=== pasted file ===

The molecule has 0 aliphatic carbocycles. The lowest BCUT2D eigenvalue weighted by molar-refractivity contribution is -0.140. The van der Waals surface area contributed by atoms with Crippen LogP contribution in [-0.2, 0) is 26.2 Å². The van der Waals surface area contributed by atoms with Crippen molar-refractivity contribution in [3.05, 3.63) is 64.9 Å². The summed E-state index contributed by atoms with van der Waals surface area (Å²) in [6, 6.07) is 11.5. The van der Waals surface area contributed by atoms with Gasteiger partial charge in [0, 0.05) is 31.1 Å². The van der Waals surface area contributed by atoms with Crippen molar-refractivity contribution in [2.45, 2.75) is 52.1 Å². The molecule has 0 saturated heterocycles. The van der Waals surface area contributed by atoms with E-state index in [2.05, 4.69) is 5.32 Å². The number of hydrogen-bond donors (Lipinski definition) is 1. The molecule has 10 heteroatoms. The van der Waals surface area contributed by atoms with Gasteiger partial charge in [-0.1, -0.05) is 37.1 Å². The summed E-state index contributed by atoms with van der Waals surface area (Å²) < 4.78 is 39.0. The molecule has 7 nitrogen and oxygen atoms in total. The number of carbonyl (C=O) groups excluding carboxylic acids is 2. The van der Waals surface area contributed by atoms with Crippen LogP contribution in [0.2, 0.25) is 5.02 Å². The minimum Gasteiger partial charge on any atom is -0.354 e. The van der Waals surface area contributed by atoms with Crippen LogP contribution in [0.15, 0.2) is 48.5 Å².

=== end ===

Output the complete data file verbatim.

The molecule has 0 aliphatic carbocycles. The lowest BCUT2D eigenvalue weighted by molar-refractivity contribution is -0.140. The van der Waals surface area contributed by atoms with Crippen LogP contribution in [-0.2, 0) is 26.2 Å². The van der Waals surface area contributed by atoms with Crippen molar-refractivity contribution in [3.05, 3.63) is 64.9 Å². The summed E-state index contributed by atoms with van der Waals surface area (Å²) in [6, 6.07) is 11.5. The van der Waals surface area contributed by atoms with Gasteiger partial charge in [0, 0.05) is 31.1 Å². The van der Waals surface area contributed by atoms with Crippen molar-refractivity contribution in [2.45, 2.75) is 52.1 Å². The molecule has 0 saturated heterocycles. The van der Waals surface area contributed by atoms with E-state index in [2.05, 4.69) is 5.32 Å². The number of hydrogen-bond donors (Lipinski definition) is 1. The molecule has 10 heteroatoms. The van der Waals surface area contributed by atoms with Gasteiger partial charge in [-0.1, -0.05) is 37.1 Å². The summed E-state index contributed by atoms with van der Waals surface area (Å²) < 4.78 is 39.0. The molecule has 7 nitrogen and oxygen atoms in total. The number of carbonyl (C=O) groups excluding carboxylic acids is 2. The van der Waals surface area contributed by atoms with Crippen LogP contribution in [0.2, 0.25) is 5.02 Å². The minimum Gasteiger partial charge on any atom is -0.354 e. The van der Waals surface area contributed by atoms with Crippen LogP contribution in [0.15, 0.2) is 48.5 Å².